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Properties of Cement Compacts Prepared by High-Pressure Compaction.
Final rept. May 84-Aug 85,
TEXAS A AND M UNIV COLLEGE STATION DEPT OF CIVIL ENGINEERING
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The purpose of this investigation was to determine the combined effects of fly ash as a partial replacement for portland cement and the use of high-pressure compaction in reducing the porosity and increasing the compressive strength of prepared miniature compacts. According to current practice and theory, for specialized uses, portland cement concrete materials with strengths approaching 20,000 psi 140 MPa may be produced by reducing the amount of porosity present in the microstructure of the paste-matrix material. To accomplish this, both high-pressure compaction and increased formation of cementitious products form a pozzolanic reaction have provided excellent results. However, judging from an extensive literature survey, the effect of combining the two has not been examined. The three main parameters investigated included the initial compacted porosity level from high-pressure compaction, the percentage fly ash replacement of the cement, and curing duration. Additionally, the effects of accelerated curing by oven-drying was explored. The study revealed that high-pressure compaction, followed by accelerated curing, is an excellent means of producing a low-porosity condition and, thereby, a greater strength in a cementitious material.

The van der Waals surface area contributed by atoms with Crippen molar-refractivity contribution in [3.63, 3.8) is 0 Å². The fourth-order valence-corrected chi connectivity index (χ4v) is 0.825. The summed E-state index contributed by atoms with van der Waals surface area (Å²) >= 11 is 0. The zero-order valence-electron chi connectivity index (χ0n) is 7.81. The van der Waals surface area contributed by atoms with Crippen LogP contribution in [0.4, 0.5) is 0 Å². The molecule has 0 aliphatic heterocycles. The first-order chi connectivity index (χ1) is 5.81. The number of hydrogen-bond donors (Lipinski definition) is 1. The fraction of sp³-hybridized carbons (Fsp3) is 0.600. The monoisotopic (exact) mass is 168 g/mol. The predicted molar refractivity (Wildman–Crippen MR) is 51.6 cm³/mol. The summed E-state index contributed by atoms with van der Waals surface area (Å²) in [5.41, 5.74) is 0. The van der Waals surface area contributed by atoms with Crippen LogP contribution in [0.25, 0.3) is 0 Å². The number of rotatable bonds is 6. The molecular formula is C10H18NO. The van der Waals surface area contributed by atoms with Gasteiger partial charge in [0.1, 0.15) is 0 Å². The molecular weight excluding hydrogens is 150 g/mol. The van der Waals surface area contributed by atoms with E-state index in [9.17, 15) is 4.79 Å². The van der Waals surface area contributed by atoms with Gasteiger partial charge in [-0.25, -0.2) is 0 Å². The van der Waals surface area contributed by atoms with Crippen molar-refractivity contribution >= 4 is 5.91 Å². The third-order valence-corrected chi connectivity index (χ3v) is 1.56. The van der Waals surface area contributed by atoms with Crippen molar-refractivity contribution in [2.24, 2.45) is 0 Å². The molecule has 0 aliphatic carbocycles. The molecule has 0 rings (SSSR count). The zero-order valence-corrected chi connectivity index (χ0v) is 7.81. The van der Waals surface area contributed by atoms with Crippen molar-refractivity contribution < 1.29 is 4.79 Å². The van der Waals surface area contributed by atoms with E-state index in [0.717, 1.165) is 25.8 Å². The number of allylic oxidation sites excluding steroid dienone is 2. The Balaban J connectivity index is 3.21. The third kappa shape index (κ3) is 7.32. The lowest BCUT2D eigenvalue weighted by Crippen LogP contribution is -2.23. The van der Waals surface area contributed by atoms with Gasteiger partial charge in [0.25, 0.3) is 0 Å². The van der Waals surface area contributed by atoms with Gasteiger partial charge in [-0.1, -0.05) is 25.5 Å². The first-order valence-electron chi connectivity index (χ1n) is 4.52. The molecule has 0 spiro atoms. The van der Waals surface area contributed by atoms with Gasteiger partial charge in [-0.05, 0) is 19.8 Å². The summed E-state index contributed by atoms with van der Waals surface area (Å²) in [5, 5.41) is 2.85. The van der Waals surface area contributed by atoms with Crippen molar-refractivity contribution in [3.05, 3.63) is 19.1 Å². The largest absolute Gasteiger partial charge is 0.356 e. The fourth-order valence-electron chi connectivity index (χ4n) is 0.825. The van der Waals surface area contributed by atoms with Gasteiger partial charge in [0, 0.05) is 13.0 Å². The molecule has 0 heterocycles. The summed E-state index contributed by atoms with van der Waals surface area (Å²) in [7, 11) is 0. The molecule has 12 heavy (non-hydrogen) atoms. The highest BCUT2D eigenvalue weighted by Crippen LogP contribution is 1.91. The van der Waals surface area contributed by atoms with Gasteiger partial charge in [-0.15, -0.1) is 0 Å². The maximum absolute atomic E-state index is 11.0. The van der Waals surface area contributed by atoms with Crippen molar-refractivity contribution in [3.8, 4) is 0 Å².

APPROVED FOR PUBLIC RELEASE